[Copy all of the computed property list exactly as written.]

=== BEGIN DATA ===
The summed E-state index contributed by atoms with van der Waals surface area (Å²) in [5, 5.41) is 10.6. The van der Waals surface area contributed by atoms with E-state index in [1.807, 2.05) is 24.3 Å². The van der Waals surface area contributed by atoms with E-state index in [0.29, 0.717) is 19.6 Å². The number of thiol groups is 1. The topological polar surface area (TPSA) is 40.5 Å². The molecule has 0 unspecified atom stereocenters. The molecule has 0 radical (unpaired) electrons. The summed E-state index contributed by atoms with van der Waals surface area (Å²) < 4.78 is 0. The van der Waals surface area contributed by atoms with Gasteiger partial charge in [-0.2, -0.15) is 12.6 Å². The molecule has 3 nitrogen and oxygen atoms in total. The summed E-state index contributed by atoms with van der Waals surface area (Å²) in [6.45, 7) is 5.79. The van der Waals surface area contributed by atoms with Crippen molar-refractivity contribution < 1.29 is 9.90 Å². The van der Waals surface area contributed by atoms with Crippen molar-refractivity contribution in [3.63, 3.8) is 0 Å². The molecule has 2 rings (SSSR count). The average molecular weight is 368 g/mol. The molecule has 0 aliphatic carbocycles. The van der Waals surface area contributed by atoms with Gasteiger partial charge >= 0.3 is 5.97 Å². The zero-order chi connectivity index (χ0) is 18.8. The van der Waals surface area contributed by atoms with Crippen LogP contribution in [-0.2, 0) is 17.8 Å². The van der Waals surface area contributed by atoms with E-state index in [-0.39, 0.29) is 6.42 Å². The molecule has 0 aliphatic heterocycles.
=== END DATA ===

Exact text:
The summed E-state index contributed by atoms with van der Waals surface area (Å²) in [5, 5.41) is 10.6. The van der Waals surface area contributed by atoms with E-state index in [1.807, 2.05) is 24.3 Å². The van der Waals surface area contributed by atoms with E-state index in [0.29, 0.717) is 19.6 Å². The number of thiol groups is 1. The topological polar surface area (TPSA) is 40.5 Å². The molecule has 0 unspecified atom stereocenters. The molecule has 0 radical (unpaired) electrons. The summed E-state index contributed by atoms with van der Waals surface area (Å²) < 4.78 is 0. The van der Waals surface area contributed by atoms with Gasteiger partial charge in [-0.2, -0.15) is 12.6 Å². The molecule has 3 nitrogen and oxygen atoms in total. The summed E-state index contributed by atoms with van der Waals surface area (Å²) in [6.45, 7) is 5.79. The van der Waals surface area contributed by atoms with Crippen molar-refractivity contribution < 1.29 is 9.90 Å². The van der Waals surface area contributed by atoms with Crippen molar-refractivity contribution in [3.63, 3.8) is 0 Å². The molecule has 2 rings (SSSR count). The average molecular weight is 368 g/mol. The molecule has 0 aliphatic carbocycles. The van der Waals surface area contributed by atoms with Gasteiger partial charge >= 0.3 is 5.97 Å². The zero-order chi connectivity index (χ0) is 18.8. The van der Waals surface area contributed by atoms with Crippen LogP contribution in [-0.2, 0) is 17.8 Å². The van der Waals surface area contributed by atoms with E-state index in [-0.39, 0.29) is 6.42 Å². The molecule has 0 aliphatic heterocycles.